"Fuck your policy," his dad says, but he's stopped yelling. He sinks back to the couch and Carole guides the policemen out of the house. "Fuck."

Kurt sits on the couch next to him, trying to touch him, but even when his hand is resting on his dad's shoulder, the fabric doesn't move; his dad feels nothing. Kurt stands up again, staring at the couch and daring there not to be an indent where he'd been sitting.

Nothing. The couch is flat, unchanged.

[Thursday, 5:43 a.m.]

Kurt curls beside Burt while he sleeps, on the side that Carole isn't, but Kurt doesn't sleep; he cries, he punches things, but he can't get tired. He wears himself out, panting and exhausted, but he can't fall asleep.

So he watches his dad lay in bed, crying sporadically and getting very little sleep, until Carole shakes him awake and asks if he wants something to eat.

Burt follows Carole down the stairs, and Kurt stays as close as he can, almost pressed against his dad's side. Finn is sitting at the table, staring blankly at the table; it hurts, because Kurt didn't realize how much Finn would be affected if he… if he died.

I'm dead. Kurt sits at his own chair, which isn't pulled out, but his torso sinks through the table; he wonders faintly if he can walk through walls, but his mind is dominated by it: I'm dead. I'm dead.

[Thursday, 12:42 p.m.]

Finn doesn't go to school.

Kurt watches the three of them mope around the house; his dad chews his nails and Kurt tries to swat his hand away, wincing when his fingers drift uselessly through his dad's arm.

It's too hard, he thinks, so he sits on the curb outside and waits. He waits until he knows he can't watch his dad fall apart, and then walks to school.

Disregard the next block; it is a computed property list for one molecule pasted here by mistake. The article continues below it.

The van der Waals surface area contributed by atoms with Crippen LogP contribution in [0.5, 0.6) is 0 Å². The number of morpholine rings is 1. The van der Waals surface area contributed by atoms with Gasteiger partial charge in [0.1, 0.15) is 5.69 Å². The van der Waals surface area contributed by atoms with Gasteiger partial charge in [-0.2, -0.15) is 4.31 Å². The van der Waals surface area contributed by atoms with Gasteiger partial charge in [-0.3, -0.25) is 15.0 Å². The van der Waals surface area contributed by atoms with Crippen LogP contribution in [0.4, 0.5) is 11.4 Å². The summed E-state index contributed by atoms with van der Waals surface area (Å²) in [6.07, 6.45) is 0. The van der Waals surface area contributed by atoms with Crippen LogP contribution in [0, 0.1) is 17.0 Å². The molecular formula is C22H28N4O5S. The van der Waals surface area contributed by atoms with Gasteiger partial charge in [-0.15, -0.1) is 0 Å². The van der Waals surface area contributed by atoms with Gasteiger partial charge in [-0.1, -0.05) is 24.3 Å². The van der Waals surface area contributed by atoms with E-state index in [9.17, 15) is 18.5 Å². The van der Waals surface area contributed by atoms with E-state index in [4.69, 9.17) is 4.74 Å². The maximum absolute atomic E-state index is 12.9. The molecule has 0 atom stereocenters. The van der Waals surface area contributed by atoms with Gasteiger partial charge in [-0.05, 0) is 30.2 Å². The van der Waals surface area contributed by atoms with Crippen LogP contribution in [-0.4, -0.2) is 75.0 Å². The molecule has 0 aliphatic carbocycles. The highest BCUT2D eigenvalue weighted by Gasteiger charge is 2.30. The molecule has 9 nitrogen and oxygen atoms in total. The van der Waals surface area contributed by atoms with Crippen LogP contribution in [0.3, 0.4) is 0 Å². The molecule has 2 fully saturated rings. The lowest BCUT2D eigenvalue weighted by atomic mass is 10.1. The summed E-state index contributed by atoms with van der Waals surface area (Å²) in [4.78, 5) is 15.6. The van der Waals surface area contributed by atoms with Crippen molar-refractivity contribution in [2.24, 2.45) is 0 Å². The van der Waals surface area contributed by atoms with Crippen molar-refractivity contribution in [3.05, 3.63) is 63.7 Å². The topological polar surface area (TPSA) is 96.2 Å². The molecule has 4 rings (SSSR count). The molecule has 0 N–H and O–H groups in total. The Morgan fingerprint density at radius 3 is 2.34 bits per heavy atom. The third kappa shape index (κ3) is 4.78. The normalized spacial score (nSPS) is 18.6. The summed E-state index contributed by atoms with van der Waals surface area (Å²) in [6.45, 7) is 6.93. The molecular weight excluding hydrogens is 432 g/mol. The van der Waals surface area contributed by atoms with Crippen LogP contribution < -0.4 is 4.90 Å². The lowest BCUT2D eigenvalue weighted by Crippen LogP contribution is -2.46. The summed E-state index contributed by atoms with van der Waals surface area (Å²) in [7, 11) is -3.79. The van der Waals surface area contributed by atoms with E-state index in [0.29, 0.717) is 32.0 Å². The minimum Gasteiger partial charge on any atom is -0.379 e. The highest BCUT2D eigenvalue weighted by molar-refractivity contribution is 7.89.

He wants to see Mercedes. He's starting to realize that's he's dead, and maybe this is just giving him the opportunity to say goodbye. He wants to see his friends before this weird state of being stops and he truly leaves this world.

He sees her, trailing through the hallway behind Tina and Artie; Quinn is holding her hand, and he realizes that they all know he's missing.

He falls into step beside Mercedes and winds up following them into the choir room, sitting in front of her and desperately trying to meet her gaze, look into her eyes one last time.

"Why's everyone so bummed?" Puck's voice cuts through his mind.

Quinn sniffles quietly, "Kurt's missing, Puck."

"What are–You're joking, right?" Kurt is offended; Puck doesn't sound shocked, he sounds like he thinks they're all crazy. I'm gone. They have every right to be upset. He turns around, and Puck is staring right at him. Kurt's eyes widen in his skull.

"You can see me!" Kurt shrieks, just as Puck says, "He's right fucking there, dudes."

Puck says, "What?" at the same time as everybody else does, and Kurt stumbles forward, dropping off the first ledge to the floor and standing in front of Puck.

"They can't see me, Puck."

"What?" Puck repeats, faint, and everybody else stares at him, mixed stares of confused, horrified, or just offended. "I need to–I've gotta go."